There are different levels at which one can love Leonard Bernstein. There’s knowing all the lyrics to “Somewhere”; there’s devotion to his lesser-known works, like, say, the “Chichester Psalms”; then there’s throwing a two-year global festival in honor of the centennial of his birth.
While that centennial doesn’t arrive until August 25, the festivities already began this past October. There are, or have been, events everywhere from Finland to Iran to Malaysia. Should you be a Bernstein fan with the travel bug, here are 10 of the best Bernstein-inspired trips to embark on and attractions to seek out in 2018.
1) Volunteer in Puerto Rico
Bernstein’s best-known work is his magnificent musical “West Side Story.” While you’ll have plenty of opportu nities to see productions of that show, or hear selections from it, you can honor Bernstein’s commitment to activism by going to Puerto Rico to assist in efforts to rebuild following the devastation of Hurricane Maria. In “America,” one of the most famous songs in “West Side Story,” a group of Puerto Ricans in New York City sing about the various merits of each place; the greatest merit of all would be to help their home island on its path toward recovery.
2) Say “Kaddish” in Poland or Hungary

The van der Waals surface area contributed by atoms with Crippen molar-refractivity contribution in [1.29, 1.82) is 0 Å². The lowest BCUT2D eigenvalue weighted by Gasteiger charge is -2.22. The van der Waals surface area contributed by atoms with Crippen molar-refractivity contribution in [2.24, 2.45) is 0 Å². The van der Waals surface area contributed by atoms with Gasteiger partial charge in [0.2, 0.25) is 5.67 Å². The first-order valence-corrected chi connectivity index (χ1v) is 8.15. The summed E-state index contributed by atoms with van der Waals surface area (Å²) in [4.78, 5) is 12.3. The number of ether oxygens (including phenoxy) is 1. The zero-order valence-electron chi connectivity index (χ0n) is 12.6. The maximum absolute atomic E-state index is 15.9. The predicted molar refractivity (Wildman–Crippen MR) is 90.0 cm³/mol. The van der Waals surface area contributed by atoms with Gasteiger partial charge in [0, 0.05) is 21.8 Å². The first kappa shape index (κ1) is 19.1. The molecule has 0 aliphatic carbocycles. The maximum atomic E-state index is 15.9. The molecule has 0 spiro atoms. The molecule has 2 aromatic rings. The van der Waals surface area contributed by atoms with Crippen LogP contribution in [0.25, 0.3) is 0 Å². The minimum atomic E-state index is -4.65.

Bernstein’s Third Symphony, “Kaddish,” is beloved for its musical and emotional complexity. While it will receive springtime performances across Europe and the United States, it will have particular resonance in Hungary, a country where the Jewish population was decimated during the Holocaust and nationalist forces and anti-Semitism are once more on the rise. Yes, a visit to Hungary may be sobering; still, seeing the country in the context of “Kaddish” should prove rewarding to those seeking to connect with a lost heritage. “Kaddish” will be presented in Budapest on June 21, performed by the Hungarian National Philharmonic and National Choir and conducted by Zsolt Hamar.
3) Explore Bernstein’s long attachment to Israel
Bernstein’s professional and personal ties to Israel spanned decades. He conducted the Israel Philharmonic Orchestra, inaugurated Tel Aviv’s Mann Auditorium and played for Israeli troops during Israel’s War of Independence. On June 16 in Tel Aviv, the Israel Philharmonic will perform a concert in honor of Bernstein: “Life According to Lenny — Commemorating Leonard Bernstein’s 100th Birthday.” The concert will provide an opportunity to reflect on the ways in which Bernstein helped shape the young country’s cultural scene, and on the political shifts — for good and for ill — with which his work coincided.
4) Celebrate Bernstein’s birthday in style in New Mexico
Where better to spend what would have been Bernstein’s 100th birthday at the end of August than Santa Fe, where Bernstein founded the integrated arts-focused Academy of the Love of Learning? That evening, attend the final performance of the Santa Fe Opera’s take on Bernstein’s operetta “Candide.” (The run opens on June 29.) The Santa Fe Opera is a remarkable music venue, open on both sides to the desert that surrounds it; you may travel the world, but you’ll never find a superior place in which to meditate on the ways in which music is informed by the natural pulse of the outdoors.
5) Catch an all-Bernstein ballet program in London